Contemplating the relationship that the people had with their mythology, one can't but help remember the weeping women of Biblical fame, condemned by Ezekiel for their lamentations for another agricultural deity, this time of Babylonian fame, This god also departed with the dying vegetation, and foregrounds, in this verse the importance of really engaging with the emotions brought about by the death of the god of the grain.

Ezekiel 8v14 states; 'Then he brought me to the entrance, to the north gate of the house of the Lord, and I saw women sitting there mourning for Tammuz' (New International Version) Here these women appear to be bringing the god's death, into the realm of experience by their weeping and wailing. 

According to Lewis Spence ‘Tammuz himself was cruelly disposed of by his lord, who “ground his bones in a mill, and scattered them to the wind” plainly a treatment meted out to the corn.’  Sounds familiar doesn’t it? Spence goes onto say that, ‘An Arabic writer relates that Tammuz was cruelly killed several times, but that he always came back to life again,’   Now I am sure you can see where I am heading! of course, Robert Burns tale of John Barleycorn, which is resurrected, and sung by many at this time of year.

I am not alone in seeing the relationship between the  Tammuz myth and John Barleycorn,  according to Spence, ‘Sir James Frazer brings forward the theory that the “Lamentation” of the ancient Babylonians were intended not as mourning for the decay of the vegetation, but to bewail the cruel treatment of the grain at harvest-time, and cites in this the connection the ballad of John Barleycorn, which we are told was based on an early English poem, probably itself of mythological origin.’  So, as with many a mythos, this one is many layered. Not only had this ritual to do with the survival of the people via the grain, and the re-appearance of the grain the following year, rooted in the death of the grain the year before. But also that these observances had a foot in the affairs of the people at the time  to give these observances  extra weight and import.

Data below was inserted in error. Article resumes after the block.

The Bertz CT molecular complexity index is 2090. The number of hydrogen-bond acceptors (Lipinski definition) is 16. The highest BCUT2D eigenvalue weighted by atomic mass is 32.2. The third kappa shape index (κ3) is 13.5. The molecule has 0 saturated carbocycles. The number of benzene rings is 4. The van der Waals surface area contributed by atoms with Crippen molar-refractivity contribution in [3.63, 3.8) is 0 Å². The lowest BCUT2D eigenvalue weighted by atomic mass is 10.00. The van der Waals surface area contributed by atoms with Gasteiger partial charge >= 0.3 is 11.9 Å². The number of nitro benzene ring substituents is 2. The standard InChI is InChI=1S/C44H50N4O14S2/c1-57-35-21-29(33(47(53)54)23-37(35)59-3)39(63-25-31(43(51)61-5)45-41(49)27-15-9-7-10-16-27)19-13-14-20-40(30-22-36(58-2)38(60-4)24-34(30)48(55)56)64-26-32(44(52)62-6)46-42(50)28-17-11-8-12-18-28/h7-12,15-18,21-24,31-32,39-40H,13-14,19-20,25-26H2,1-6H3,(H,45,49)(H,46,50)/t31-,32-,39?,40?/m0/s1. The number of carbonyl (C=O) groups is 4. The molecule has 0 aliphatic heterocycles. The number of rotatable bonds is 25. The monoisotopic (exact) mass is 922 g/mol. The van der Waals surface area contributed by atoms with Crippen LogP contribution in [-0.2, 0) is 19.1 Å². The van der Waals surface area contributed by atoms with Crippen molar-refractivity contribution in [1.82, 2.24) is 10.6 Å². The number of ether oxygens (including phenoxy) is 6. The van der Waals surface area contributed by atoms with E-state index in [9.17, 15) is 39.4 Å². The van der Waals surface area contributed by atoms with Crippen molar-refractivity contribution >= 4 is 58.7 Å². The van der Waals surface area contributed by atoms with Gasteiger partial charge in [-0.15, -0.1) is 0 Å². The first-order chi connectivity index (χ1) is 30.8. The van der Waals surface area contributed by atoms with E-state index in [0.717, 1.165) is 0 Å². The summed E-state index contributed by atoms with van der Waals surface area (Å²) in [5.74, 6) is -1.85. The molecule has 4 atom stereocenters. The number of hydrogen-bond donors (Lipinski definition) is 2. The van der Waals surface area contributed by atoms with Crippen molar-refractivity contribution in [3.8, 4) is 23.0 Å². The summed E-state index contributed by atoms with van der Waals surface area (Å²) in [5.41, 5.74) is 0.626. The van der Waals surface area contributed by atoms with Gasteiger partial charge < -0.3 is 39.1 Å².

Returning again to the shores of the Nile, it does appear that Osiris ‘was generalized; he was all forms of growth. And on the other hand he was also a king, and was usually represented with the insignia of royalty. The king was mediator between the community and the sources of divine power.’ So we can see here how the king, and the sacrifice join hands. And then the sacrifice links king and people.

In chapter 175 of the book of the dead, we find a conversation between Osiris and the High God, here called Atum. Osiris finds himself in the underworld, and calls to Atum.
                        ‘Osirus    O Atum! What is this desert place I have come?
It has no water, it has no air,
It is depth unfathomable; it is black as the night.
I wander helplessly herein.
   Atum       You may live in peace of heart. I have provided illumination in place of                                                               water and air, and satisfaction and quiet in the place of bread and beer.                   
Thus spoke  Atum.
                       Osiris,   But shall I behold your face?